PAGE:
‘Behind The Breed’ is a new series here at Animals of the Pacific Northwest that looks at the histories and characteristics of different dog and cat breeds. While many rescue pets might not be purebred, knowing the general characteristics of different breeds can help you better understand what different dogs/cats need!
For dogs, there are over 340 breeds throughout the world and the American Kennel Club (AKC) recognizes 192 breeds in the United States. Each breed will often have a breed standard, which is a description of how the breed should look and act. Standards include coat color, length, and texture, eye color, attitude, height, and much more. For dogs that will just be family pets, these standards don’t mean a whole lot but mean everything for show dogs.
As humans and dogs evolved over time, our relationship has changed and as we became more sophisticated, so did our dogs. Dog breeds and breed groups have evolved over time as specific breeds emerged to suit different needs and circumstances. Dachshunds were sometimes used to hunt badgers and other small game; Pomeranians were used as watchdogs; dogs like Bernese Mountain dogs worked with their owners on a farm.
Each dog breed belongs to one of the seven different breed groups and these groups are based on the different jobs that dogs have been bred for over the centuries. Different countries and kennel clubs (like the American Kennel Club and the Kennel Club in the UK) will have slightly different names for each group and even classify a few dogs differently. For the American Kennel Club, here are the groups, common breeds that belong to them, and what jobs they’ve done:
The breeds in the sporting group were bred to help hunters with feathered game like ducks, quail, and pheasants. Retrievers, like Labrador Retrievers and Chesapeake Bay Retrievers, have helped hunters with waterfowl and are often great swimmers. Setters, spaniels, and pointing breeds are great in grasslands.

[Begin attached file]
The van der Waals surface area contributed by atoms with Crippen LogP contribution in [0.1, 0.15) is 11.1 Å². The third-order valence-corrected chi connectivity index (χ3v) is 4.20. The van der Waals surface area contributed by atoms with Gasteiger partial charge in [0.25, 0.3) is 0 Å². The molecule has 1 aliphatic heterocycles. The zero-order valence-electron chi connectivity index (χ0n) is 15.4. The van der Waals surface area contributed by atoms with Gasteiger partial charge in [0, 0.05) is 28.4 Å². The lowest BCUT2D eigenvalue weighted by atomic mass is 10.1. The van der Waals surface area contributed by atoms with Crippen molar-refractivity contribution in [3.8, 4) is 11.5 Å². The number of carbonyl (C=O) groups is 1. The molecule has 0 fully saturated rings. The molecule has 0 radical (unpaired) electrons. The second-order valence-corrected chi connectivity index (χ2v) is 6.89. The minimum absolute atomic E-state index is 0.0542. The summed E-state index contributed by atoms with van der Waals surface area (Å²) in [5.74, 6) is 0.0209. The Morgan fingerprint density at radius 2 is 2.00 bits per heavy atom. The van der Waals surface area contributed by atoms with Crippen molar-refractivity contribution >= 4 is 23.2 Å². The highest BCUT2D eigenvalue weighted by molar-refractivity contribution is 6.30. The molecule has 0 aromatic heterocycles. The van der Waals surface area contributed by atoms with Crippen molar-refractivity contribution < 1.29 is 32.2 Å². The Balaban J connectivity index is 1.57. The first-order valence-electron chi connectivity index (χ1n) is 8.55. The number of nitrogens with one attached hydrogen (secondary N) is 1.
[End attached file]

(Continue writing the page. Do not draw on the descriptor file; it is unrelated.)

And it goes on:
These dogs have also been bred to work closely with humans, as many have often worked with a specific human partner rather than a pack of other dogs. Because of this history, these dogs often love being around people and will usually have a great temperament! Additionally, they’ve been bred to work well with people, meaning that they’re easier to train than some other dogs and will sometimes work to please you.
Breeds You Might Know in This Group: Labrador, Golden, and Chesapeake Bay Retrievers, Weimaraners
Breeds You Might Not Know in This Group: Clumber Spaniels, Spinone Italiano, Curly-Coated Retrievers
Hounds, as you might expect, have been used to hunt warm-blooded quarries like jackrabbits, raccoons, and antelope. While all hounds have been bred to hunt, there are two categories of hounds: scent hounds and sighthounds! Scent hounds use their powerful noses to follow anything from other animals to specific people. Sighthounds, on the other hand, are often sleek, long-legged, and have a broad vision to help catch prey.
Hounds are often loyal, loving, and wonderful family companions but they will usually need active families who are willing to work on training. Many hounds will still have strong hunting instincts so training may need to focus on voice control and the recall command.
Breeds You Might Know in This Group: Basset Hound, Beagle, Dachshund, Irish Wolfhound
Breeds You Might Not Know in This Group: Harrier, Norwegian Elkhound, Scottish Deerhound, Otterhound
Dogs in this group, as you might imagine, often work alongside their families/owners. Many of these dogs are large and were bred for guarding, rescue, police work, or sledding/hauling. The Alaskan Malamute, for example, is one of the oldest sled dogs in the Arctic and was bred to haul heavy loads at low speeds over long distances (like the Iditarod). Other dogs in this group have been used as guard dogs for livestock like sheep and goats.
Breeds You Might Know in This Group: Newfoundland, Great Dane, Mastiff, Saint Bernard